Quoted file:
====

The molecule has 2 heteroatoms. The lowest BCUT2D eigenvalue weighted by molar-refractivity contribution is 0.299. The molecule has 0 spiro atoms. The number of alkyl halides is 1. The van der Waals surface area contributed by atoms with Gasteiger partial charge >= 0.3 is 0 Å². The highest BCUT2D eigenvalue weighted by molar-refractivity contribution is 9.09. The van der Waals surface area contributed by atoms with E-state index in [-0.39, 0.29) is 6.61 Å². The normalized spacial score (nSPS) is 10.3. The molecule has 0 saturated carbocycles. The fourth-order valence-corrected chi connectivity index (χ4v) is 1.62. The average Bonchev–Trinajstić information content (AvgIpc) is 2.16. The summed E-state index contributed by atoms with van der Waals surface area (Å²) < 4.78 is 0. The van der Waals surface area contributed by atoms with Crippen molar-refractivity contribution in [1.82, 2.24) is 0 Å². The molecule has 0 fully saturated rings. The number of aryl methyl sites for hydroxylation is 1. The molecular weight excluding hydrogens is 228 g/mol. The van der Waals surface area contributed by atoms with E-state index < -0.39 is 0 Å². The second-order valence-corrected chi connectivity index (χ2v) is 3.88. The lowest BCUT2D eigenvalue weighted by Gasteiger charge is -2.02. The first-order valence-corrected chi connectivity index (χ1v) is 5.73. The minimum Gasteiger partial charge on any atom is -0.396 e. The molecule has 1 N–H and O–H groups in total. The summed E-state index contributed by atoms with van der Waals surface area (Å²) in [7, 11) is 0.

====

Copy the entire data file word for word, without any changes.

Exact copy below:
The molecule has 2 heteroatoms. The lowest BCUT2D eigenvalue weighted by molar-refractivity contribution is 0.299. The molecule has 0 spiro atoms. The number of alkyl halides is 1. The van der Waals surface area contributed by atoms with Gasteiger partial charge >= 0.3 is 0 Å². The highest BCUT2D eigenvalue weighted by molar-refractivity contribution is 9.09. The van der Waals surface area contributed by atoms with E-state index in [-0.39, 0.29) is 6.61 Å². The normalized spacial score (nSPS) is 10.3. The molecule has 0 saturated carbocycles. The fourth-order valence-corrected chi connectivity index (χ4v) is 1.62. The average Bonchev–Trinajstić information content (AvgIpc) is 2.16. The summed E-state index contributed by atoms with van der Waals surface area (Å²) < 4.78 is 0. The van der Waals surface area contributed by atoms with Crippen molar-refractivity contribution in [1.82, 2.24) is 0 Å². The molecule has 0 fully saturated rings. The number of aryl methyl sites for hydroxylation is 1. The molecular weight excluding hydrogens is 228 g/mol. The van der Waals surface area contributed by atoms with E-state index < -0.39 is 0 Å². The second-order valence-corrected chi connectivity index (χ2v) is 3.88. The lowest BCUT2D eigenvalue weighted by Gasteiger charge is -2.02. The first-order valence-corrected chi connectivity index (χ1v) is 5.73. The minimum Gasteiger partial charge on any atom is -0.396 e. The molecule has 1 N–H and O–H groups in total. The summed E-state index contributed by atoms with van der Waals surface area (Å²) in [7, 11) is 0.